Tuesday, December 22, 2009


STRAW MAN STRONG MAN: The great talking-past-each-other debate on the “proposed” county manager (CM) system between retired former Judge Al “let ‘em go” Laureta and county watchdog Glenn “hope springs eternal” Mickens continued in the letters to the editor column of the local newspaper today with “Yogi” Mickens “it’s better because it’s better” response to Alfred E. Laureta’s “what, me worry?” demand to know “what’s broken” in Kaua`i county government.

As we’ve said before while we aren’t exactly on the CM conga line we certainly can articulate what the some of the problems are and have done so especially in the past month or so albeit in a cursory manner.

We hope to try to get into some more detail as to what doesn’t work and what kind of specific changes to the charter would be appropriate to address those impediments to good governance over the next few weeks.

But another letter today, this one from Democratic party leader Linda Estes, brings up an issue that has been bandied about although, from Estes letter, it apparently is largely misunderstood.

Everyone we’ve heard speak on the matter contends that Kaua`i has a “strong mayor” system. But Estes makes an argument that in fact:

Kaua`i has a weak mayor form of government because the mayor cannot appoint several of the department heads. Civil Service, Police, Fire, Water, Planning and Liquor are critical departments in county government and the mayor, at this time, cannot appoint the people to head those departments. If he cannot appoint them, how can he hold them responsible for the operation of their departments?

The proposal to put those departments under the direct authority of the mayor should be on the 2010 ballot. Then, if it passes, the people of Kaua`i can decide at a later date if they prefer a county manager or a strong mayor form of government.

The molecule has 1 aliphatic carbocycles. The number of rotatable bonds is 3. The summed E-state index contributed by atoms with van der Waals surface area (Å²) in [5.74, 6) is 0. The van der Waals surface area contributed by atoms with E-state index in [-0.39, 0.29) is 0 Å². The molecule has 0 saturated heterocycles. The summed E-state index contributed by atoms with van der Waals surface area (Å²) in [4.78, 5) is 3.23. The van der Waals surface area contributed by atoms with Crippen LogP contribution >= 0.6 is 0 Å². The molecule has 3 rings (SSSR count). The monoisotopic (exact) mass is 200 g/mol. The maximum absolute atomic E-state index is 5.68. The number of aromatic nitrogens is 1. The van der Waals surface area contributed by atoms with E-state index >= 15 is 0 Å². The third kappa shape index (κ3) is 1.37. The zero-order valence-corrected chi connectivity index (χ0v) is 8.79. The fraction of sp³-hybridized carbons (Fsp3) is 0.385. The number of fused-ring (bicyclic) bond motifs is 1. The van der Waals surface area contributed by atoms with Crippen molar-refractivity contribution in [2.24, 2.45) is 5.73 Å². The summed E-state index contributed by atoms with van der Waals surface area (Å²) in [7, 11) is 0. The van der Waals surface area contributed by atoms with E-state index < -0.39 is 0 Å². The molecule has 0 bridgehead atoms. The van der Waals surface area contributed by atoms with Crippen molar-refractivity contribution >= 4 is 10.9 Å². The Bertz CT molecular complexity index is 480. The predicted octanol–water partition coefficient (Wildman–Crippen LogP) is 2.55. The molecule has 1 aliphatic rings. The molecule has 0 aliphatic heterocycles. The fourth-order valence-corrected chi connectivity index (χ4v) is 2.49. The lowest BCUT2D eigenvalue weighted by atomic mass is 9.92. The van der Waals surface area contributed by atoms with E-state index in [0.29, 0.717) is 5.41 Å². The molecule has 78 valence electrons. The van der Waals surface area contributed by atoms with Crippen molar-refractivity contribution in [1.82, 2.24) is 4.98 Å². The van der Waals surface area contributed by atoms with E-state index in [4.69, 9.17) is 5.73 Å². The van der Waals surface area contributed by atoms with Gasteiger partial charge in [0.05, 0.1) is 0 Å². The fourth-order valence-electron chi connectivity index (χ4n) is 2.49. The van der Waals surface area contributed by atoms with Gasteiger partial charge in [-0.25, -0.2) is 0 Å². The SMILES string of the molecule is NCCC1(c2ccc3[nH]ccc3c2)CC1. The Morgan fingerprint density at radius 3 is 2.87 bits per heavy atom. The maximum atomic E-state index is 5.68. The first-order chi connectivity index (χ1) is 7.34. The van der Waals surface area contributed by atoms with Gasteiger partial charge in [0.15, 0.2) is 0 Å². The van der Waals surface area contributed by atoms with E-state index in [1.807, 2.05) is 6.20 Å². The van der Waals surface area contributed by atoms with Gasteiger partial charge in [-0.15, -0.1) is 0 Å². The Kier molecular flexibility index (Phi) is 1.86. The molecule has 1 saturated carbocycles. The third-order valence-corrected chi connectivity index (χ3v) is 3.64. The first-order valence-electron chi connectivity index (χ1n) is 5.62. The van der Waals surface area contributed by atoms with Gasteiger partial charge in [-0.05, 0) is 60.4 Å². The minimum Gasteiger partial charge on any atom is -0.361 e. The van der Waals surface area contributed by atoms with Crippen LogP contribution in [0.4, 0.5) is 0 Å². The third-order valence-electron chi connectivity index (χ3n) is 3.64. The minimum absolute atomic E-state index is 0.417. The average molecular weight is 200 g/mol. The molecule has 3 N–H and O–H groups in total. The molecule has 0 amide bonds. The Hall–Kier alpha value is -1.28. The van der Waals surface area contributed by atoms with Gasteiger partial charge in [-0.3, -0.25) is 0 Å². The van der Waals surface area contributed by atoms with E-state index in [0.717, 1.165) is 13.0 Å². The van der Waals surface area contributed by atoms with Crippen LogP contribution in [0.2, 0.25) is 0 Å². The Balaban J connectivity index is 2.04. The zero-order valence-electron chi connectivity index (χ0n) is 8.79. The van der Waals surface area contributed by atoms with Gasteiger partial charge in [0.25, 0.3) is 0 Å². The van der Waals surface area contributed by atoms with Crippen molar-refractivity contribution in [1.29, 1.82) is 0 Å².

First of all the term “strong mayor” derives from what the mayor’s powers are as opposed to those of the county council’s- the traditional balance of power between legislative and administrative branches of government.

The strongest parts of the mayor’s powers on Kaua`i stem from the total ban on any interference by the council in administrative matters enshrined in our charter.

The only way the council can compel the mayor or his/her appointees to appear and answer questions is under one provision that requires the council to launch an official investigation to do so. Otherwise, as we detailed recently, the administration can refuse to even explain how it plans to spend- or in fact did spend- the money the council appropriated or acted upon a piece of legislation passed by the council.

That’s why you see the words “requests the presence of the administration to discuss...” on council agendas.

Another strength of our administrative branch is the power to appoint almost every single member of the administration- except for the county attorney and those that, as Estes points out, are appointed by a board or commission - without confirmation by the council.

Here too the mayor, as most all administrators do, naturally has more power than the council since he selected the members of those boards and commissions (B&Cs) for the most part and the council can only disapprove them. As a matter of fact the council cannot even remove them without the mayor asking that they be removed.

There are some B&Cs where the mayor and council each appoint three members each and those members select one more. But, illustratively, it should be remembered that the original charter did not have this provision and it only arose because of the strength of the mayor... it’s an example of how the original charter was designed to provide for an extremely strong mayor.

There are other provisions that strengthen the mayor’s power as opposed to those of the council but essentially the mayor has a thumb on the balance of power everywhere except for appropriating money or passing ordinances.

Even there there is diminished accountability and, as we’ve seen, administrative rules promulgated by the administration sometimes carve out loopholes in ordinances that are less than specific- some that actually conflict with the law- leaving the council the option of liking it or lumping it... or suing the administration in court, as happened in the “constitutional” budget crisis during the Yukimura administration